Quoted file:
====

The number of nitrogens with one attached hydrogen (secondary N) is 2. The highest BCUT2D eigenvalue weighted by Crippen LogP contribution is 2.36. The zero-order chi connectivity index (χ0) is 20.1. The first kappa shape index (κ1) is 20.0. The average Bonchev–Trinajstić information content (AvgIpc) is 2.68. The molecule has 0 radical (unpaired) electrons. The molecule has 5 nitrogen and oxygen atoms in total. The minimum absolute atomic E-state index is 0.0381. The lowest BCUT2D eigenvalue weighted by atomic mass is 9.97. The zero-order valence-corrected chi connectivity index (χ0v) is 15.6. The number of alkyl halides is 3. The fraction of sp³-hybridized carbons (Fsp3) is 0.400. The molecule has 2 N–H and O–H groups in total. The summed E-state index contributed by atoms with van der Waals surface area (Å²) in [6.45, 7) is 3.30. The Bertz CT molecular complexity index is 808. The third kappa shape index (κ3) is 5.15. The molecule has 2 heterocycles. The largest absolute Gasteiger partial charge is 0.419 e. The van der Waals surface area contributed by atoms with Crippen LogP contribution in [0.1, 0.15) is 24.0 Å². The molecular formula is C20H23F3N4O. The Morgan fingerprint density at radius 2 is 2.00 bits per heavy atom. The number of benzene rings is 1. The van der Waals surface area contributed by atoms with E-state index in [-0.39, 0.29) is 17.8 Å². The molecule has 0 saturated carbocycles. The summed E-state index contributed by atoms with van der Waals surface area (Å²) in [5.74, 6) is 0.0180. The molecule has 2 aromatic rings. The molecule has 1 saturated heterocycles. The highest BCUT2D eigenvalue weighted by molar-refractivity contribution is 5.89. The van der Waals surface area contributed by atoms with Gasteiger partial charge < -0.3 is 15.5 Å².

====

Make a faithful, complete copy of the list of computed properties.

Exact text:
The number of nitrogens with one attached hydrogen (secondary N) is 2. The highest BCUT2D eigenvalue weighted by Crippen LogP contribution is 2.36. The zero-order chi connectivity index (χ0) is 20.1. The first kappa shape index (κ1) is 20.0. The average Bonchev–Trinajstić information content (AvgIpc) is 2.68. The molecule has 0 radical (unpaired) electrons. The molecule has 5 nitrogen and oxygen atoms in total. The minimum absolute atomic E-state index is 0.0381. The lowest BCUT2D eigenvalue weighted by atomic mass is 9.97. The zero-order valence-corrected chi connectivity index (χ0v) is 15.6. The number of alkyl halides is 3. The fraction of sp³-hybridized carbons (Fsp3) is 0.400. The molecule has 2 N–H and O–H groups in total. The summed E-state index contributed by atoms with van der Waals surface area (Å²) in [6.45, 7) is 3.30. The Bertz CT molecular complexity index is 808. The third kappa shape index (κ3) is 5.15. The molecule has 2 heterocycles. The largest absolute Gasteiger partial charge is 0.419 e. The van der Waals surface area contributed by atoms with Crippen LogP contribution in [0.1, 0.15) is 24.0 Å². The molecular formula is C20H23F3N4O. The Morgan fingerprint density at radius 2 is 2.00 bits per heavy atom. The number of benzene rings is 1. The van der Waals surface area contributed by atoms with E-state index in [-0.39, 0.29) is 17.8 Å². The molecule has 0 saturated carbocycles. The summed E-state index contributed by atoms with van der Waals surface area (Å²) in [5.74, 6) is 0.0180. The molecule has 2 aromatic rings. The molecule has 1 saturated heterocycles. The highest BCUT2D eigenvalue weighted by molar-refractivity contribution is 5.89. The van der Waals surface area contributed by atoms with Gasteiger partial charge < -0.3 is 15.5 Å².